Since the mid-1960s, immigrants to the United States have entered a social and political world with a legacy from the civil rights movements of African Americans and Latinos, farmworkers, women, and others that opened up American political culture to previously excluded citizens. Immigrants enter a world where, at least legally, there is an assumption of a liberal democracy that guarantees equality, opportunity, freedom of religion for all and voting rights based on citizen rights and obligations. But most immigrants come into the United States as precitizens and must wait to be fully naturalized as American citizens in order to fully...

  6. PART III Faith, Fear, and Fronteras:: Challenges at the U.S.-Mexico Border

    • 7 The Church vs. the State: Borders, Migrants, and Human Rights
      (pp. 93-103)

      Contemporary nation-states increasingly exercise their rights as sovereign nations to determine who crosses their borders. In recent years, the United States and Mexico have embraced this right by taking unprecedented steps to restrict the entry of unauthorized migrants by beefing up police activities along the border, strategies that have dire human consequences for journeying migrants. The U.S. campaign, which is officially known as “Prevention through Deterrence” was initiated in the early 1990s, in response to the failure of the Immigration Reform and Control Act of 1986 to curtail undocumented migration. Under the Prevention through Deterrence campaign, resources devoted to the...

    • 8 Serving Christ in the Borderlands: Faith Workers Respond to Border Violence
      (pp. 104-121)

      Religious congregations have been involved in providing multiple forms of assistance to immigrants for a long time. Not only are immigrants already familiar with the churches they come to join, but the churches and their congregations are perhaps some of the most supportive and welcoming institutions, particularly for immigrants who face extremely difficult circumstances. Many churches and congregations offer newcomers material and financial support, as well as legal counsel, access to medical care and housing, a lobby for less stringent immigration policies, and a welcome from the nonimmigrant coreligionists. To reach out to newcomers, churches conduct services in the languages...

    • 9 Religious Reenactment on the Line: A Genealogy of Political Religious Hybridity
      (pp. 122-138)

      Faith-based activists have adopted and embraced a liturgical calendar based on Catholic and Mexican traditions in order to underscore the connection between faith and commitment to social justice along the U.S.-Mexico border. The Posada Sin Fronteras, the Via Crucis del Migrante Jesus, and Dia de los Muertos are now celebrated at multiple points along the U.S.-Mexico border by ecumenical faith-based, binational groups, and in some spots in the interior (a Posada Sin Fronteras, for example, was held in Washington, D.C.). These collective reenactments, usually conducted in situ, in strategic sites along the border fence, constitute part of an expressive culture....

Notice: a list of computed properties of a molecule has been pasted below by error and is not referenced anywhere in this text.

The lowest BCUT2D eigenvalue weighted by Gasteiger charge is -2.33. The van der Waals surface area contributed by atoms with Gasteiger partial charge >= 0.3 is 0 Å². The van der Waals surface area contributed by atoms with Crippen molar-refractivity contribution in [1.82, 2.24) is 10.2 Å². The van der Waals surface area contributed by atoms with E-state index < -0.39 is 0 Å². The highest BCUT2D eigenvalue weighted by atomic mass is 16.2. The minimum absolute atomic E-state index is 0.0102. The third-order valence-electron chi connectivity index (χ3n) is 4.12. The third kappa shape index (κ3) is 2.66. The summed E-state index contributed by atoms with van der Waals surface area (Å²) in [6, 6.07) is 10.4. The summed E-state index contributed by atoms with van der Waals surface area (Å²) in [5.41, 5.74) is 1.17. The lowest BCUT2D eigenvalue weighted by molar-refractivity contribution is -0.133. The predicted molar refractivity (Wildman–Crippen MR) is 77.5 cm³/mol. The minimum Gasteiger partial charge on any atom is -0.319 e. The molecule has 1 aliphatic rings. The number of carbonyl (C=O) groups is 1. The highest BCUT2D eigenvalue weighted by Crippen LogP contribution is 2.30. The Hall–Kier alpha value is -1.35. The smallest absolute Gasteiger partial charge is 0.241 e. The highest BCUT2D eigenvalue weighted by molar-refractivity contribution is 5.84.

7. PART IV Faith-Based Nongovernmental Organizations

    • 10 Welcoming the Stranger: Constructing an Interfaith Ethic of Refuge
      (pp. 141-156)

      The majority of organizations that resettle refugees in the United States are faith based. The religious affiliation of these organizations varies, from the large Jewish organizations that have been active in assisting refugees since the nineteenth century to the Protestant organizations who have come into resettlement within the past few decades. Although these organizations are grounded in different religious traditions, their staff describe the organizations’ missions in strikingly similar ways: showing hospitality to the stranger, providing refuge to the cast-out, and honoring the rights of human beings regardless of national boundaries.

      Using interviews, printed materials, and field observations from thirty-six...

    • 11 The Catholic Churchʹs Institutional Responses to Immigration: From Supranational to Local Engagement
      (pp. 157-172)

      In the last twenty years the United States has had its highest levels of immigration since the early twentieth century, with about one million new immigrants entering annually (U.S. Immigration and Naturalization Service 1999). Given these trends, immigration policy and immigrant adaptation have risen to the forefront of public debate in recent years, but little is known about how different religious organizations, many of whom do substantial grassroots work with immigrants, have attempted to influence public debates. This chapter addresses one particular religious tradition in the United States—Catholicism—whose public role in American civil society has been profoundly shaped...

  8. PART V Theology, Redemption, and Justice

    • 12 Beyond Ethnic and National Imagination: Toward a Catholic Theology of U.S. Immigration
      (pp. 175-190)

      Christian churches in the United States have ministered to immigrants for about a couple of centuries now,¹ and yet their pastoral effort has not been matched by the elaboration of a substantial and systematic theology of immigration. A Christian “theology of migration” is still at a germinal stage both in terms of its methodology and contents. Christian churches in the United States, both Protestant and Roman Catholic denominations, have abundantly reflected about the ethical, ministerial, and practical implications of the massive presence of immigrants within society and the church (U.S. Conference of Catholic Bishops 1986, 1998, 2000, 2001; U.S. Conference...

    • 13 Caodai Exile and Redemption: A New Vietnamese Religionʹs Struggle for Identity
      (pp. 191-209)

      Caodaism is a new religious movement that was born in French Indochina in 1926 with a vision of religious unity and interracial harmony, formulated in contrast to colonial dislocations and repressions. From its inception, Caodaism has been preoccupied with seeking justice in this world and healing the wounds of colonialism, as well as combining the Asian spiritual traditions of Buddhism, Confucianism, and Taoism in a new and dynamic religious organization that borrows from Catholicism and the French and American constitutions. Its scriptures, or sutras, come from spirit messages revealed to mediums, so its practice offers the possibility of a more...

    (pp. 210-228)
    (pp. 229-230)
  11. INDEX
    (pp. 231-242)